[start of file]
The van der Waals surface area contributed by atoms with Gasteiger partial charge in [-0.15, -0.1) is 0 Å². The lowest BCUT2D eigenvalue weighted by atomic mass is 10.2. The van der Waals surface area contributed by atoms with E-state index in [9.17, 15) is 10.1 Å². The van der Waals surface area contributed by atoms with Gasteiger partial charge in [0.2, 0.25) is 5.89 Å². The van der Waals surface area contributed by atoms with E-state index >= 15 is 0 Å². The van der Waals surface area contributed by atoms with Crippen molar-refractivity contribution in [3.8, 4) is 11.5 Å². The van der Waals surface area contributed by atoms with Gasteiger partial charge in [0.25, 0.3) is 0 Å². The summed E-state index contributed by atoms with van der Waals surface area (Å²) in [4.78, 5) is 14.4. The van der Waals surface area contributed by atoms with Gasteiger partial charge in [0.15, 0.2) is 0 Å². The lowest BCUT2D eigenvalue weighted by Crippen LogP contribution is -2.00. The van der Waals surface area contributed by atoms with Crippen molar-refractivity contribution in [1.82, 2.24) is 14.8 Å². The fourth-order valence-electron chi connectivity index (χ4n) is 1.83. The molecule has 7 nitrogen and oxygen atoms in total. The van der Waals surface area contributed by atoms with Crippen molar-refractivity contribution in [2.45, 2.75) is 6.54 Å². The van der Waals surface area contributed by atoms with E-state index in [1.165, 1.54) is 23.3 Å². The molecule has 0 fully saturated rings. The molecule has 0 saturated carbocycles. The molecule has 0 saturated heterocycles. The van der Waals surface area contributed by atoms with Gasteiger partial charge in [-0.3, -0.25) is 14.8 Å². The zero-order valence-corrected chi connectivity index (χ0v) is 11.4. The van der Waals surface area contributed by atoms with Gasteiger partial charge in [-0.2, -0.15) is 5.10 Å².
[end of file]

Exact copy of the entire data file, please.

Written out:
The van der Waals surface area contributed by atoms with Gasteiger partial charge in [-0.15, -0.1) is 0 Å². The lowest BCUT2D eigenvalue weighted by atomic mass is 10.2. The van der Waals surface area contributed by atoms with E-state index in [9.17, 15) is 10.1 Å². The van der Waals surface area contributed by atoms with Gasteiger partial charge in [0.2, 0.25) is 5.89 Å². The van der Waals surface area contributed by atoms with E-state index >= 15 is 0 Å². The van der Waals surface area contributed by atoms with Crippen molar-refractivity contribution in [3.8, 4) is 11.5 Å². The van der Waals surface area contributed by atoms with Gasteiger partial charge in [0.25, 0.3) is 0 Å². The summed E-state index contributed by atoms with van der Waals surface area (Å²) in [4.78, 5) is 14.4. The van der Waals surface area contributed by atoms with Gasteiger partial charge in [0.15, 0.2) is 0 Å². The lowest BCUT2D eigenvalue weighted by Crippen LogP contribution is -2.00. The van der Waals surface area contributed by atoms with Crippen molar-refractivity contribution in [1.82, 2.24) is 14.8 Å². The fourth-order valence-electron chi connectivity index (χ4n) is 1.83. The molecule has 7 nitrogen and oxygen atoms in total. The van der Waals surface area contributed by atoms with Crippen molar-refractivity contribution in [2.45, 2.75) is 6.54 Å². The van der Waals surface area contributed by atoms with E-state index in [1.165, 1.54) is 23.3 Å². The molecule has 0 fully saturated rings. The molecule has 0 saturated carbocycles. The molecule has 0 saturated heterocycles. The van der Waals surface area contributed by atoms with Gasteiger partial charge in [-0.3, -0.25) is 14.8 Å². The zero-order valence-corrected chi connectivity index (χ0v) is 11.4. The van der Waals surface area contributed by atoms with Gasteiger partial charge in [-0.2, -0.15) is 5.10 Å².